And as always, the question remained: What should I watch next?
We're here to tell you, your next binge is just around the corner (well, on Netflix still) and it's called How to Fix a Drug Scandal.
It's a documentary set around the lives of two drug lab chemists who commit shocking crimes that cripple a state's judicial system and blur the lines of justice for lawyers, officials, and prison inmates.
Here's everything you need to know about the latest true crime documentary set to take the world by storm.
How to watch How to Fix a Drug Scandal
How to Fix a Drug Scandal is now available on Netflix to watch.
There are four episodes in the series which are around 50 minutes long - so there's lots of action to sink your teeth into.
There's even a trailer below to whet your appetite.
Is How to Fix a Drug Scandal a true story?
Throughout How to Fix a Drug Scandal, we follow the true story of some forensic chemists who falsified reports which eventually led to thousands of people being convicted of drug-related crimes in Massachusetts.
Particularly, Sonja Farak and Annie Dookhan are at the centre of it all. The former was a chemist at the crime lab of the Massachusetts State Police and it was her responsibility to perform analysis on drugs brought in by officers by running them through machines to determine what they were and how they were made. Farak was responsible for sending over 8,000 people to prison, but she was keeping something to herself - she was taking some of the drugs brought in for herself to fuel her addiction.
The most dangerous part of this was that she was replacing the drugs she was taking with an alternative, meaning quite simply, the evidence was tampered with. She was arrested in 2013 and gained 18 months in jail with five years probation.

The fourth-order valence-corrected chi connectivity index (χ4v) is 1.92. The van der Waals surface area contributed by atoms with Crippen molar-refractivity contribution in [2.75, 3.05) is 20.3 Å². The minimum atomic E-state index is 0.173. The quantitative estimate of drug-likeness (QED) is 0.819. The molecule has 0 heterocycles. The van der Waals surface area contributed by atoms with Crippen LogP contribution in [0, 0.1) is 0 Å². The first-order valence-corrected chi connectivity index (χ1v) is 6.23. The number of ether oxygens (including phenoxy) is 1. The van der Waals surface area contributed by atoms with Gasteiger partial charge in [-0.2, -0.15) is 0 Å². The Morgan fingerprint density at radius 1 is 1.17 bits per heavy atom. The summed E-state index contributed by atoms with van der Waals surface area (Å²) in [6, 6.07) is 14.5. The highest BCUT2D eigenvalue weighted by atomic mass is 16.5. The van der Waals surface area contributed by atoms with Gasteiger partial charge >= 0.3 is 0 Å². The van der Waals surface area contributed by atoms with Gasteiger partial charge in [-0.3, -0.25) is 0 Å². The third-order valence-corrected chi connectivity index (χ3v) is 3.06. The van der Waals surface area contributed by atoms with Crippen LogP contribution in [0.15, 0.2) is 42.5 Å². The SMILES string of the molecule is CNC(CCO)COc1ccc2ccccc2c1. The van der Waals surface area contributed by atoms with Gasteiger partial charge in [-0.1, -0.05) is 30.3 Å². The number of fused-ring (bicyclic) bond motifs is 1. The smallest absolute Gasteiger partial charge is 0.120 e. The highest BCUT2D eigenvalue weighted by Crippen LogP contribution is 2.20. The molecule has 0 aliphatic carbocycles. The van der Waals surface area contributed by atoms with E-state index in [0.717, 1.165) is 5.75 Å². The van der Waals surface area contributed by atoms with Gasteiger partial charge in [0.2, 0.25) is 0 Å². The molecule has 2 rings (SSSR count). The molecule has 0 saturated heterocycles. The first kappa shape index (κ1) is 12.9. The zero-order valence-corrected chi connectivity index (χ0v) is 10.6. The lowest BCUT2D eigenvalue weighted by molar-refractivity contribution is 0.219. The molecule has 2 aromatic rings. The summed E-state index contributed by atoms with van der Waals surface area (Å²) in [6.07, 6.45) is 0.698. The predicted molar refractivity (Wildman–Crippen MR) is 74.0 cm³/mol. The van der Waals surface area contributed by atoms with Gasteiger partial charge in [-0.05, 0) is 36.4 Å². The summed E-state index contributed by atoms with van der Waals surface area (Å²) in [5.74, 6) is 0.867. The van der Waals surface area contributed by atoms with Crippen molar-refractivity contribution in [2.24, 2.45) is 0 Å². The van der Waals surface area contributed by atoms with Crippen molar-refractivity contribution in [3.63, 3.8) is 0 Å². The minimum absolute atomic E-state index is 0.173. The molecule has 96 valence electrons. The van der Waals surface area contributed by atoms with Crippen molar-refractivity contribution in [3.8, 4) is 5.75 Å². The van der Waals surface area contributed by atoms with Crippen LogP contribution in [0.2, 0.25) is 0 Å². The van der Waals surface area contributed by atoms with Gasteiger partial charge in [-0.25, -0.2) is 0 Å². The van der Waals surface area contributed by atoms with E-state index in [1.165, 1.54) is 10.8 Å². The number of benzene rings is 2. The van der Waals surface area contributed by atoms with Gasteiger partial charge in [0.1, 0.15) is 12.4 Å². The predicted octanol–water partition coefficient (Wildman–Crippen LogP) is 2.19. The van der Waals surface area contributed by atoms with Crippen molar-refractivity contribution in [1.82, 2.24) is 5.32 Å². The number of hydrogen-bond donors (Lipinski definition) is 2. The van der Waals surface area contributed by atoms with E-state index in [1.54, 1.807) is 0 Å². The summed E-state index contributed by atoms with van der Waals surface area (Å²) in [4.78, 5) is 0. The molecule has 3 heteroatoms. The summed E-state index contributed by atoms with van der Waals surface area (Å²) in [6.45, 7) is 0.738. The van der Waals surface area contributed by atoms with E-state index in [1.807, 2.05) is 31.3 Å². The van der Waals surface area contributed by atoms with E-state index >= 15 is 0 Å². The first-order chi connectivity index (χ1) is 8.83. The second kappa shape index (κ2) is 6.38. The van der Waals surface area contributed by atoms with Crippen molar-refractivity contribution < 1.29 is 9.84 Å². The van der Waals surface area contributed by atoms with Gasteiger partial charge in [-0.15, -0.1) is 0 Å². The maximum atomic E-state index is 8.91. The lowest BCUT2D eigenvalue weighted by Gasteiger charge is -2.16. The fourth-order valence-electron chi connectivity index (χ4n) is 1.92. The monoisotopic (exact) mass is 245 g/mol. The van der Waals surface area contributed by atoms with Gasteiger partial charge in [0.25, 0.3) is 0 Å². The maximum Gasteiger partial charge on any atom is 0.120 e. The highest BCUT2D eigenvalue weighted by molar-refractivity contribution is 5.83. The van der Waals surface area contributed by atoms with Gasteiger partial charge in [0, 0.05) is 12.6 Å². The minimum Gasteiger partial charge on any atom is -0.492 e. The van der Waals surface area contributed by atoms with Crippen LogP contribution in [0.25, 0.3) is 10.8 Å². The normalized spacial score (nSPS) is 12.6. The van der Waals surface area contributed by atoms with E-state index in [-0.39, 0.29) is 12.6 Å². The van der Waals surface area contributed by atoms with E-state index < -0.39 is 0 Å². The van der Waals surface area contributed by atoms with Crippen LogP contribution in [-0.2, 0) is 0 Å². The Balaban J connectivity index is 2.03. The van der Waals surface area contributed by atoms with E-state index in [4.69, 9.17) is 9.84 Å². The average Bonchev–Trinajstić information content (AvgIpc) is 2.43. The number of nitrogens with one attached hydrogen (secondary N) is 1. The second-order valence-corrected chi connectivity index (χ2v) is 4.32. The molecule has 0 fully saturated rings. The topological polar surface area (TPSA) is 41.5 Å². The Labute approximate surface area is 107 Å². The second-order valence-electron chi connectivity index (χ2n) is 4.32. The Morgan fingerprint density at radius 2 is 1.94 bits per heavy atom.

Just six months previous, Dookhan was arrested for her play in the action. She worked in the Hinton State Laboratory in Boston and was known around the facility as "superwoman" on account of her ability to test 700 drug samples a month in comparison to her colleagues who would only manage 300.
However, she labelled samples as drugs when she hadn't actually tested them and sometimes added drugs to clean samples. While in court, it emerged she testified a cashew nut was cocaine. How to Fix a Drug Scandal suggests Dookhan believed she was a part of the prosecution team.
Bosses were thought to have turned a blind eye on her actions, despite concerns from her colleagues. She was arrested and jailed in 2012 for three years for providing false witness.
Following the pair's prosecutions, it is believed over 36,000 convictions were successfully appealed.
The documentary also examines how prosecutors had tried to downplay the pair's crimes to avoid exposing serious flaws in the judiciary system.
Who made How to Fix a Drug Scandal?
Erin Lee Carr directed the landmark true crime documentary and has previous work within the genre, having been behind the likes of Mommy Dead and Dearest, I Love You, Now Die and Thought Crimes: The Case of the Cannibal Cop.
She recently spoke to WNYC about her experience of Farak's case, telling them: This was the case of a chemist who got addicted to what she was analysing and I thought there was something so poetic and tragic about that."
Who is in the cast of How to Fix a Drug Scandal?
How to Fix a Drug Scandal is a true story and largely features interviews with those involved in the complex cases.
However, Farak is played by Shannon O'Neill in the series which recreates some scenes.
How to Fix a Drug Scandal is available now on Netflix. If you’re looking for more to watch check out our TV guide.